The Old Order Amish refrain from driving automobiles, using electronic appliances, and employing other modern conveniences. In some of their communities, labor-intensive farming is still the principal occupation.
The purpose of this study was two-fold: (1) to characterize the physical activity (PA) levels in an Old Order Amish farming community and (2) to examine measures of adiposity in this group.
98 Amish adults (18–75 yrs of age) in southern Ontario were studied in June 2002. Anthropometric variables included height, weight, body mass index (BMI), and percent body fat (%BF) estimated by bioelectrical impedance. Participants were asked to wear an electronic pedometer for 7 days, and to fill out a log sheet on which they recorded steps/day and the activities they performed. At the end of the week, they returned the pedometers and log sheets, and filled out the International Physical Activity Questionnaire (IPAQ) short form.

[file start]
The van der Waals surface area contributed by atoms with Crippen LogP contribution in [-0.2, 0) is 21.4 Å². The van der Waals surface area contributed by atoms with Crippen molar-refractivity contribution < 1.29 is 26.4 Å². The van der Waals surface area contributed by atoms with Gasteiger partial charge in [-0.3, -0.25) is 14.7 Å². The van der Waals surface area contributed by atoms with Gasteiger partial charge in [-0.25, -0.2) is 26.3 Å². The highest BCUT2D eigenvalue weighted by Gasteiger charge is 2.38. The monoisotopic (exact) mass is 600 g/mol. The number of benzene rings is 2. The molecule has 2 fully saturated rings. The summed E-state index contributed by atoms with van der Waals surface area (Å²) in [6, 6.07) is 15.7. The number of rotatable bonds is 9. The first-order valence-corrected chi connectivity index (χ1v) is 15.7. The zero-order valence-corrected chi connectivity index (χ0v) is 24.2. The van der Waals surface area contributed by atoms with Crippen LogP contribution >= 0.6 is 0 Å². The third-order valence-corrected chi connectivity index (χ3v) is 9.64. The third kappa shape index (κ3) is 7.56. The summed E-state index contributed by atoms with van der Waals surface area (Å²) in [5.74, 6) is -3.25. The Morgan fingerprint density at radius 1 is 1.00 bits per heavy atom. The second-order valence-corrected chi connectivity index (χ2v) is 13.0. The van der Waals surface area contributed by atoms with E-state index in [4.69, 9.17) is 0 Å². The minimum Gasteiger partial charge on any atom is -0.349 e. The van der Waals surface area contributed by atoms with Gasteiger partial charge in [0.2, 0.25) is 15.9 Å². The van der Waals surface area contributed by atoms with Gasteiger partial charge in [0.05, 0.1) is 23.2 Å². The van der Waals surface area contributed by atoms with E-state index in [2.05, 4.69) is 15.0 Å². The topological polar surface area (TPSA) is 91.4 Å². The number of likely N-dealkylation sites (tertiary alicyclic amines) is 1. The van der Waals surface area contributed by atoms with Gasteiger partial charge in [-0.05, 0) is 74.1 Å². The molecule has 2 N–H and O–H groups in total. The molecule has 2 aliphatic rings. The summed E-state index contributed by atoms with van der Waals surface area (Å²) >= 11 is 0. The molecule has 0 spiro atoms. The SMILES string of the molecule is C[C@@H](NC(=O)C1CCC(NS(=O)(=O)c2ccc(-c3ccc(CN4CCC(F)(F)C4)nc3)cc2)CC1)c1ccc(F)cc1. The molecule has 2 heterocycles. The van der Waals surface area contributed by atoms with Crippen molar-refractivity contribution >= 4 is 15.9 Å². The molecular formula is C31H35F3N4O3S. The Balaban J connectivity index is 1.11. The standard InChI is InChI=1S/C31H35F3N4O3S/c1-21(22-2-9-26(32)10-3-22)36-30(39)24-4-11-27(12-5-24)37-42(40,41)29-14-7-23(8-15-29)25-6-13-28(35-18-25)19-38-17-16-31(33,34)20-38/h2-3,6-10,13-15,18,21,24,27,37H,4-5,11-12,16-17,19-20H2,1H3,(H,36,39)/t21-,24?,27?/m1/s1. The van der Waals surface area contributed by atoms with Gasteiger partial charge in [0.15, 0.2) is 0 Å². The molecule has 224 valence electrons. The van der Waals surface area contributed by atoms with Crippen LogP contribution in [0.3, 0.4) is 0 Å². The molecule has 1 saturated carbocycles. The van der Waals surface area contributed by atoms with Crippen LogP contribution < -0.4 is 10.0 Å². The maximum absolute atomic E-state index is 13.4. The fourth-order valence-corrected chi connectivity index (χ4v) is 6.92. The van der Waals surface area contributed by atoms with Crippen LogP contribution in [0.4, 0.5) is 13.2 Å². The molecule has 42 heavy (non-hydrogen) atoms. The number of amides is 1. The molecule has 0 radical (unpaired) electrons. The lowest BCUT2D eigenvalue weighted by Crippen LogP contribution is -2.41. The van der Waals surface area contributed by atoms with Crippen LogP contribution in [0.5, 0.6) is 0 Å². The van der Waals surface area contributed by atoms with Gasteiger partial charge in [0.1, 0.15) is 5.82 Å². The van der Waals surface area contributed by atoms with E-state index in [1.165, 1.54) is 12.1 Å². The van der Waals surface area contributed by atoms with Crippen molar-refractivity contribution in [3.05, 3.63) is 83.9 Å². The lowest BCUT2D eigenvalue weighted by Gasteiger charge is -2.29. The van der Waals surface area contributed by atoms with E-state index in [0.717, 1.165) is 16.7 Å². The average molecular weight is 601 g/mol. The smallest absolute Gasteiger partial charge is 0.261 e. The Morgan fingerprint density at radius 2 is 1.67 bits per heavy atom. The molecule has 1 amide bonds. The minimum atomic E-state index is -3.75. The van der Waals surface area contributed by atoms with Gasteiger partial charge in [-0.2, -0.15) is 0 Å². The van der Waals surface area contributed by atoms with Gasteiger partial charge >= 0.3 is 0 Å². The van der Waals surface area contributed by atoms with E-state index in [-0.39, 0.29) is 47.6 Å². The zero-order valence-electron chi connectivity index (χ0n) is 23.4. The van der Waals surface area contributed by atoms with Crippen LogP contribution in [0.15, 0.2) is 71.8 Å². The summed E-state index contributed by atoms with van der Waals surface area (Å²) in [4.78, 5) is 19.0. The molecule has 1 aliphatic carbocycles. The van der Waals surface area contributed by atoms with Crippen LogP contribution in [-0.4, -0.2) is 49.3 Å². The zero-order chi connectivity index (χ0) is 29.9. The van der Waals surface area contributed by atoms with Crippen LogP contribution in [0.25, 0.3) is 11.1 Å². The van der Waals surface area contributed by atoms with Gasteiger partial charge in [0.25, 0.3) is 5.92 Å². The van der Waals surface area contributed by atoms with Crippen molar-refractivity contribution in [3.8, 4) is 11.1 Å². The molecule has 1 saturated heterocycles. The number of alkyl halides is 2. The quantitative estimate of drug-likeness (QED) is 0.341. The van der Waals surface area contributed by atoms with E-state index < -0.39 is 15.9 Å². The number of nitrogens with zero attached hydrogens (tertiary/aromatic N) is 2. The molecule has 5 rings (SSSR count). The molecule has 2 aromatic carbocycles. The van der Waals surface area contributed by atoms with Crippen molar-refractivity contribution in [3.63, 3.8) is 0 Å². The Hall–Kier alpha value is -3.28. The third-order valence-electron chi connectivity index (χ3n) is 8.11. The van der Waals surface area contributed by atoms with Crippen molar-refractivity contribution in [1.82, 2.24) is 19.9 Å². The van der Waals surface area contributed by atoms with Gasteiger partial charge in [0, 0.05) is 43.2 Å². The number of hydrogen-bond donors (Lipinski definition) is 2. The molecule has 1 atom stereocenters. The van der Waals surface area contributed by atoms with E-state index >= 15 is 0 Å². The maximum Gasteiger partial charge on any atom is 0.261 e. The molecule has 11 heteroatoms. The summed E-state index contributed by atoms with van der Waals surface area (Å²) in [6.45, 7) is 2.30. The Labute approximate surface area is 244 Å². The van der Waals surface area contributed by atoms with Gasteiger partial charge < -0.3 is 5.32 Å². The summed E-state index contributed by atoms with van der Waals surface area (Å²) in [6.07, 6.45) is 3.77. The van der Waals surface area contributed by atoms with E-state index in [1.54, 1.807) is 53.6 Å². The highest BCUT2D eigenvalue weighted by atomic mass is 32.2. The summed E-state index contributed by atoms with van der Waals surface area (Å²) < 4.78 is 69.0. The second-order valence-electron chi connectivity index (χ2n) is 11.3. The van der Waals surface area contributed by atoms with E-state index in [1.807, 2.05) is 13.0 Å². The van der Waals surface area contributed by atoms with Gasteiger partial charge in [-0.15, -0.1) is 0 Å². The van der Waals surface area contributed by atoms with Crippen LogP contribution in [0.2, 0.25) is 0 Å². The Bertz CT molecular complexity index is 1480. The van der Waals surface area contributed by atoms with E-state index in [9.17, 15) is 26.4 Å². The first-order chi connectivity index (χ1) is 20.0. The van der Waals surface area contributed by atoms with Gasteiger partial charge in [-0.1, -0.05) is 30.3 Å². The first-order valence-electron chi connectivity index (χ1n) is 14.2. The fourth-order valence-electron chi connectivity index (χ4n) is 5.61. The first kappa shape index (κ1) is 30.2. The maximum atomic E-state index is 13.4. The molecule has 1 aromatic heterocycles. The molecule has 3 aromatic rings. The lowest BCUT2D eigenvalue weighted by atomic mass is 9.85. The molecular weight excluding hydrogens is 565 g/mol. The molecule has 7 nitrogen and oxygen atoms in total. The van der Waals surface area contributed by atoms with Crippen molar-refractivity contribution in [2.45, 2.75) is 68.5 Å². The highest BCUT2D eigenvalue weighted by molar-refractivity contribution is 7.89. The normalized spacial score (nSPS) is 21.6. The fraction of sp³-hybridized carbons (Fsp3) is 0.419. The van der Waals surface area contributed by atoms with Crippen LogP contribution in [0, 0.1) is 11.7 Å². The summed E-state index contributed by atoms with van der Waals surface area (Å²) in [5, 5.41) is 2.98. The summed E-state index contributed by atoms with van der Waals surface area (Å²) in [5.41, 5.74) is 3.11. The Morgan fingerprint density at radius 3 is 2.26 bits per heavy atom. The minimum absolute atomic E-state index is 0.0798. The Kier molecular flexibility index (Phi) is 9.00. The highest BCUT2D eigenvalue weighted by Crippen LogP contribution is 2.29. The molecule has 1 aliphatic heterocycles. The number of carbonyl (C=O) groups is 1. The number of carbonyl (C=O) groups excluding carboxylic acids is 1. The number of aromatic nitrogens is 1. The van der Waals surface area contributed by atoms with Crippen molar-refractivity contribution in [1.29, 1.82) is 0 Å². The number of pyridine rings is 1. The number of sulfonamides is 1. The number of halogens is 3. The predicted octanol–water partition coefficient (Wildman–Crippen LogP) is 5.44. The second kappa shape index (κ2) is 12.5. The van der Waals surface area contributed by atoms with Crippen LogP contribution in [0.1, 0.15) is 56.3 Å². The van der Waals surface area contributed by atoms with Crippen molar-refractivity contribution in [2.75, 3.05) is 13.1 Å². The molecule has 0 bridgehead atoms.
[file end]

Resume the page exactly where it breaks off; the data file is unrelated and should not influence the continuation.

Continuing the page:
The average number of steps/day was 18,425 for men versus 14,196 for women (P < 0.05). Men reported 10.0 hr/wk of vigorous PA, 42.8 hr/wk of moderate PA, and 12.0 hr/wk of walking. Women reported 3.4 hr/wk of vigorous PA, 39.2 hr/wk of moderate PA, and 5.7 hr/wk of walking. Men had higher levels of energy expenditure (METxmin/wk) than women (P < 0.05). Farming, gardening, and household chores were among the most common types of PA; practically no leisure-time PA was reported. 24.5% of the men and 26.7% of the women were overweight (BMI > or = 25), and 0% of the men and 8.9% of the women were obese (BMI > or = 30). The mean %BF was 9.4% in men and 25.3% in women.
The Amish we studied had very high levels of physical activity, which may contribute to their low prevalence of obesity. This group probably represents an upper extreme for “lifestyle PA” in North America.